April 8, 2015 - 10:51pm

Scientists have identified a small RNA molecule named miR-182 that can suppress cancer-causing genes in mice with glioblastoma mulitforme (GBM), a deadly and incurable type of brain tumor. 
There are 16,000 new cases of the deadly brain tumor reported in the U.S. every year. Patients have a very poor prognosis, with median survival of just 14 to 16 months.

Standard chemotherapy drugs stop cancer cells from reproducing by damaging DNA but the new method instead stops the source that creates those cancer cells: genes that are overexpressing certain proteins.


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Clay Works For Capturing CO2

April 8, 2015 - 10:18pm

Carbon capture could play a central role in keeping greenhouse gas emissions out of the atmosphere so many materials are being tested for the purpose of capturing CO2. 
New results show that ordinary clay can work just as effectively as more advanced materials. Clay offers many benefits compared to other materials, particularly because other potential materials can be expensive, difficult to produce, toxic and not particularly environmentally friendly. A possible practical future use of this discovery could be to include clays in CO2 filters for industrial-scale CO2 emissions reduction.

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Energy Savings Using Nano-Coatings

April 8, 2015 - 9:21pm
Thermochromic nano-coatings can help reduce energy usage and generate savings by absorbing heat or permitting its reflection, depending on temperature.
 
The reasn is because minute dimensions can still have major effects - nanoparticles have an especially large surface-area-to-volume ratio, making them them extremely efficient and reactive. Researchers of the Fraunhofer Institute for Chemical Technology ICT in Pfinztal near Karlsruhe are utilizing this characteristic to create novel coatings and incorporating active nano-materials into polymer systems. These coatings can be applied easily like paint or varnish.

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Preserve Memory Using Arts And Crafts (Computers Too)

April 8, 2015 - 9:06pm

In the developed world, we are aging rapidly. People age 85 and older make up the fastest growing age group in the United States and in other countries that trend will also increase.

Aging and aging well are not always the same thing, though, and issues like Alzheimer's are a concern. A new study of 256 people with an average age of 87 who were free of memory and thinking problems at the start of the study concluded that who participate in arts and craft activities and who socialize may delay the development in very old age of the thinking and memory problems that often lead to dementia.
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Cheese Metabolism Study May Make Lowering Cholesterol Tasty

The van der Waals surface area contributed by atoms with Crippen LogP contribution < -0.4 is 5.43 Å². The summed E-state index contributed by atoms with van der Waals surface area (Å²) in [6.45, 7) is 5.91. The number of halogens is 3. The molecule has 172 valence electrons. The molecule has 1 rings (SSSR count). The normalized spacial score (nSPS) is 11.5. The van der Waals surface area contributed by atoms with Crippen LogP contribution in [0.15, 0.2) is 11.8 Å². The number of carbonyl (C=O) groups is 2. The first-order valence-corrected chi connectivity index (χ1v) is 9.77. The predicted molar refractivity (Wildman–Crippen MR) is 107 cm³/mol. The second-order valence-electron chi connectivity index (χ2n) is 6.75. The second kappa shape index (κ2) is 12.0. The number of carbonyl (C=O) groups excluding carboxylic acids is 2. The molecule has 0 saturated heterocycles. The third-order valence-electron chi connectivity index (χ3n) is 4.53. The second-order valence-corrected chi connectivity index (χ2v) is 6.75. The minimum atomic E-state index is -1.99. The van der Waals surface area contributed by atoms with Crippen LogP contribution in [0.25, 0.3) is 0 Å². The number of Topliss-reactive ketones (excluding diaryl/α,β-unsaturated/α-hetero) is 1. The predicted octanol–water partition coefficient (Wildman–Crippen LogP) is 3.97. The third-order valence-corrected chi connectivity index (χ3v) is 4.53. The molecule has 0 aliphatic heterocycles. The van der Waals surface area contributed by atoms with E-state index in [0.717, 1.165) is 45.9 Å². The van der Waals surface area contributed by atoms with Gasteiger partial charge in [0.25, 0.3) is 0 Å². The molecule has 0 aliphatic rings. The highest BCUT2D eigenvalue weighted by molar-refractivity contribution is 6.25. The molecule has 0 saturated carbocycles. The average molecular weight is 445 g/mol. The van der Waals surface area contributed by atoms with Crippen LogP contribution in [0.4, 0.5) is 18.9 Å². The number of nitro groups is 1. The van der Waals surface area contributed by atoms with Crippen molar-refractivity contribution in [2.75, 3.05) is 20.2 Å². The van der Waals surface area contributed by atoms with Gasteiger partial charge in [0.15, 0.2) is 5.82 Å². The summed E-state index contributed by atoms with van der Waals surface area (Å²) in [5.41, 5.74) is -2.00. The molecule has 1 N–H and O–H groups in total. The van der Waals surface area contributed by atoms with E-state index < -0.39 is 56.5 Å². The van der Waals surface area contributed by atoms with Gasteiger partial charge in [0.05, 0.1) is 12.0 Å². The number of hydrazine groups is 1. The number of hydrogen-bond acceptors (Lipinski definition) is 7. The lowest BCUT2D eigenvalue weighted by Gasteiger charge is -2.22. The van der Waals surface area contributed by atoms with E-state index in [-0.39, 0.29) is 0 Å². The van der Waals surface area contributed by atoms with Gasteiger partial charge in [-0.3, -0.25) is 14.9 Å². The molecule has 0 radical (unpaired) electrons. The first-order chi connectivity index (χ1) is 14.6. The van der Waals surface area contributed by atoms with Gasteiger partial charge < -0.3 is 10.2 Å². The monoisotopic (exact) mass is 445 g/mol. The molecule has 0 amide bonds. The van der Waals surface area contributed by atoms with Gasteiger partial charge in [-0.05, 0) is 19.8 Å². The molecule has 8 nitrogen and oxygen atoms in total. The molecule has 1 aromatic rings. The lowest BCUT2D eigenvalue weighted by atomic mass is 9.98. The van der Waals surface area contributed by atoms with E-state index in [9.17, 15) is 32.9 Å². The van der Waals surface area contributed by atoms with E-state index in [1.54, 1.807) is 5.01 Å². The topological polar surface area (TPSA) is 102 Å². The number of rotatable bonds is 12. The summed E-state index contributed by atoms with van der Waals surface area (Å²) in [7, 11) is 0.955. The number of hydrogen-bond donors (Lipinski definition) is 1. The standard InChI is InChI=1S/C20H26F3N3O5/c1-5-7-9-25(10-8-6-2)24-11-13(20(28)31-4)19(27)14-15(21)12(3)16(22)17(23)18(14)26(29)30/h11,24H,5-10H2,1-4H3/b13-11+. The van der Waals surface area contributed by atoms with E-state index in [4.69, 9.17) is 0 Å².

April 8, 2015 - 7:30pm
Though they are catching up nicely in obesity and heart disease rates now, historically the French have been something of a paradox; they drink a lot of booze, they eat a lot of cheese and they don't exercise, but they had lower cardiovascular disease rates than other countries despite all that. 

While nutritionists claimed dairy was making American people fat - it must be bad for our hearts because epidemiological papers put a curve of saturated fats next to a curve of heart disease - the French Paradox was quietly studied with much less mainstream media attention. Like with BPA, GMOs, vaccines, nuclear power, and human embryonic stem cells, the debate over saturated fats was more cultural than evidence-based, all the more reason for science to get involved.
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Cooperative Play Increases Children's Perceived Similarity, Closeness

April 8, 2015 - 7:28pm
Children who play a game together have a stronger connection than kids who play the same game but not in a synchronous way, according to a new paper. 

The authors assert that a physical activity performed in unison helps children feel more positively toward each other and could perhaps increase their empathy. 

"Synchrony is like a glue that brings people together -- it's a magical connector for people," said lead author Tal-Chen Rabinowitch, a postdoctoral fellow at the Institute for Learning&Brain Sciences at the University of Washington.
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Conservation Win: Hawksbill Turtle Numbers Up 200 Percent

April 8, 2015 - 6:53pm
An analysis of 22 years of data on hawksbill turtles in the Arnavons, located in the Solomon Islands, shows signs of recovery after 150 years of excessive hunting by natives.